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World J Gastroenterol. 2010 June 7; 16(21): 2604–2608.
Published online 2010 June 7. doi:  10.3748/wjg.v16.i21.2604
PMCID: PMC2880772

Serologic and laboratory markers in prediction of the disease course in inflammatory bowel disease

Abstract

The search for biologic markers that can assess the natural history and perhaps predict the course of individual’s disease including response to treatments over time has become an important focus of inflammatory bowel disease research. The knowledge of an individual’s prognosis can help physicians and patients make important management decisions and aid communication on risk and benefits of disease and treatment.

Keywords: Inflammatory bowel disease, Ulcerative colitis, Crohn’s disease, Perinuclear anti-neutrophil antibody, Anti-Saccharomyces cerevisiae antibody, Pouchitis, Internal penetrating, Fibrostenosing

INTRODUCTION

The ideal serological and laboratory marker should be able to identify individuals at risk for the disease and should be disease specific. Moreover it should be able to detect disease activity and monitor the effect of treatment; and finally it should have a predictive value towards relapse or recurrence of the disease. Predicting disease course however has now been expanded beyond just disease recurrence, but perhaps more importantly to include predictors of disease complications including surgery. This topic highlight will focus on the prognostic role of serological and laboratory markers and the importance of phenotype stratification in inflammatory bowel disease (IBD) patients.

SEROLOGICAL IMMUNE MARKERS

The search for the underlying trigger of the abnormal intestinal inflammatory reaction characteristic of IBD has led to the discovery of antibodies present specifically in the blood of patients with Crohn’s disease and/or ulcerative colitis (UC)[1-6]. Perinuclear anti-neutrophil antibody (pANCA) is noted for its association with UC or a UC like phenotype[7-13]. Anti-Saccharomyces cerevisiae antibody (ASCA) is another important antibody marker that is present in the blood of individuals with IBD[7-9]. ASCA is part of the family of anti-glycan (carbohydrate) antibodies. Other anti-glycan antibodies, antibodies against laminaribioside (ALCA) and chitobioside (ACCA) have been studied in IBD[14]. In addition to the anti-glycan antibodies, 3 additional markers representative of microbial driven immune responses have been identified; antibodies to the Escherichia coli (E. coli) outer-membrane porin C (OmpC), the Pseudomonas fluorescens CD related protein [anti-CD related bacterial sequence (I2)] and the CBir1 flagellin[15,16]. As seen with the genetic and clinical heterogeneity of CD, studies have shown immune response (immune phenotype) heterogeneity exists among CD patients. Landers et al[15] analyzed immune response heterogeneity in 330 patients and demonstrated that CD patients could be clustered into 4 distinct groups depending on their immune response patterns to microbial or auto-antigens. One cluster was ASCA, a second was antibodies to OmpC and I2, the third pANCA and the fourth was low or no immune response to any tested antigens. Immune reactivity to CBir1 may further define CD phenotypes in that anti-CBir1 expression is present in 40%-44% of pANCA positive CD patients vs only 4% in pANCA positive UC patients. This difference may denote a unique etiopathogenic mechanism of disease that helps to further stratify patients based on immunogenetic phenotypes.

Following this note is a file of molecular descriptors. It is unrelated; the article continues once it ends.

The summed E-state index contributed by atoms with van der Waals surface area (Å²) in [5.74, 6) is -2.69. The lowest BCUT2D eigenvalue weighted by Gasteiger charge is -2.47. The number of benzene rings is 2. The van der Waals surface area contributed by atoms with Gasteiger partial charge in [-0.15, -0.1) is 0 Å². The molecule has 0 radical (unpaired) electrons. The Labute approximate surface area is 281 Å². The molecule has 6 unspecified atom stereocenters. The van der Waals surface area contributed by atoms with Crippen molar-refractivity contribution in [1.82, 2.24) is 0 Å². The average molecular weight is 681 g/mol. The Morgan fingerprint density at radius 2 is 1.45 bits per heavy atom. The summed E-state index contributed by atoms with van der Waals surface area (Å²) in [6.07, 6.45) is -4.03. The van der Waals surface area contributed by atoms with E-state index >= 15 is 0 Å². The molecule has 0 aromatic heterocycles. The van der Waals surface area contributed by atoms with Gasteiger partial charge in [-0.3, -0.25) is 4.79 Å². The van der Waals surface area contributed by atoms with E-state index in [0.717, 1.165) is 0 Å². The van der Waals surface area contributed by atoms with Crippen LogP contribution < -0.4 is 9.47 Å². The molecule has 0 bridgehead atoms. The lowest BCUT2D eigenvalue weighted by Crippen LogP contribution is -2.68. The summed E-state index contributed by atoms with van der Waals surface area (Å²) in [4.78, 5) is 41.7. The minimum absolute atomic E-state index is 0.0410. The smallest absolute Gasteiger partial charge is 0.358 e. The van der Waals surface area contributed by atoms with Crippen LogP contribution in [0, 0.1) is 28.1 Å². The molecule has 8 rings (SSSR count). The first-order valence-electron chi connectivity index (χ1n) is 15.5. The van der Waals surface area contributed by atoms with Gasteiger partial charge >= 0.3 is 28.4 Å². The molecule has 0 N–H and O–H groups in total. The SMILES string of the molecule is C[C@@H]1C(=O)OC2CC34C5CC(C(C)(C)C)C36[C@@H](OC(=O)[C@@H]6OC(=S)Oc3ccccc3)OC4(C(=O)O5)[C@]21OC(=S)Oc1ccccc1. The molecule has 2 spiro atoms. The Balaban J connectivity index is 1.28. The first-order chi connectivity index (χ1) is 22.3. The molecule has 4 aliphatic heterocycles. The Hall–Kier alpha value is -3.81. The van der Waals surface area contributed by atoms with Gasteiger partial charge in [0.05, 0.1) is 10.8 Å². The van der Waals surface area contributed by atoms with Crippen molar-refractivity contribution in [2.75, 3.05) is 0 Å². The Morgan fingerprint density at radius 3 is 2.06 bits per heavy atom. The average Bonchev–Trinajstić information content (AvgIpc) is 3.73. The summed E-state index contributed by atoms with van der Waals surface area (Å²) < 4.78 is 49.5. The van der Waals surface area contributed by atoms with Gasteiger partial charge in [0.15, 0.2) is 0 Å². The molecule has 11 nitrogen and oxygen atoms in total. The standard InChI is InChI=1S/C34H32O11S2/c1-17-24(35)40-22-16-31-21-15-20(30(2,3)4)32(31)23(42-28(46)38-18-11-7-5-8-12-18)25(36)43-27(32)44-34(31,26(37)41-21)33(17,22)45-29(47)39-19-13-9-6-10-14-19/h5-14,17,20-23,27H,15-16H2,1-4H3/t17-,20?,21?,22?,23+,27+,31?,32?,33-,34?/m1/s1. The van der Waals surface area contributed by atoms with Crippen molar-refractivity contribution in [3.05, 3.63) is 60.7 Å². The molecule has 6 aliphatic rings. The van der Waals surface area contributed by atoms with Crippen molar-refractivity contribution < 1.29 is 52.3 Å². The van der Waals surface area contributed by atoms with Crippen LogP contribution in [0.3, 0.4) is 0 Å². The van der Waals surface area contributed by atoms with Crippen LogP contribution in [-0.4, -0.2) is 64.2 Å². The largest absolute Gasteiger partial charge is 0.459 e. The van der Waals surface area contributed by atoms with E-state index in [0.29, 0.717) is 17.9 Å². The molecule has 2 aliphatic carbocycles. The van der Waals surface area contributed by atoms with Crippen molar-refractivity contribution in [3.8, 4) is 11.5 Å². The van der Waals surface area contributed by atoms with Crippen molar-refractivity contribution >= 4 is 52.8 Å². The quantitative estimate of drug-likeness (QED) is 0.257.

Vasiliauskas et al[17] introduced the notion of immune response stratification when he first reported that high ASCA levels were found to be associated with fibrostenosing (FS) and internal-penetrating (IP) disease as well as the need for small bowel surgery. Another cross sectional study demonstrated that patients who were ASCA IgA or IgG positive were 8.5 times and 5.5 times more likely to undergo early surgery (within 3 years of diagnosis) than ASCA IgA or IgG negative patients[18]. Mow et al[19] examined the association of multiple immune responses and disease phenotype. Reactivity to OmpC was independently associated with IP disease, while reactivity to anti-I2 was independently associated with FS disease and the need for surgery. Both the presence and magnitude of the immune response was associated with more aggressive disease behaviors. A similar study in a Scottish CD cohort reported that the cumulative reactivity to ASCA, I2 and OmpC was associated with small bowel complications[20]. Antibodies to CBir1 were examined in a later study and were found to be independently associated with small bowel disease, IP and FS disease[16]. Xue et al[21] demonstrated that reactivity to ASCA, OmpC and CBir1 was associated with early disease onset, FS and IP disease and the need for surgery. The presence and magnitude of the serological response to anti-glycan antibodies were found to be associated with complicated disease, disease duration, and need for surgery[22]. Subsequently, increasing amount and level of antibody responses toward gASCA, ALCA, ACCA, AMCA, and OmpC were found to be associated with more complicated disease behavior (P < 0.0001) and need for surgery in CD (P = 0.023) in an eastern European IBD cohort[23].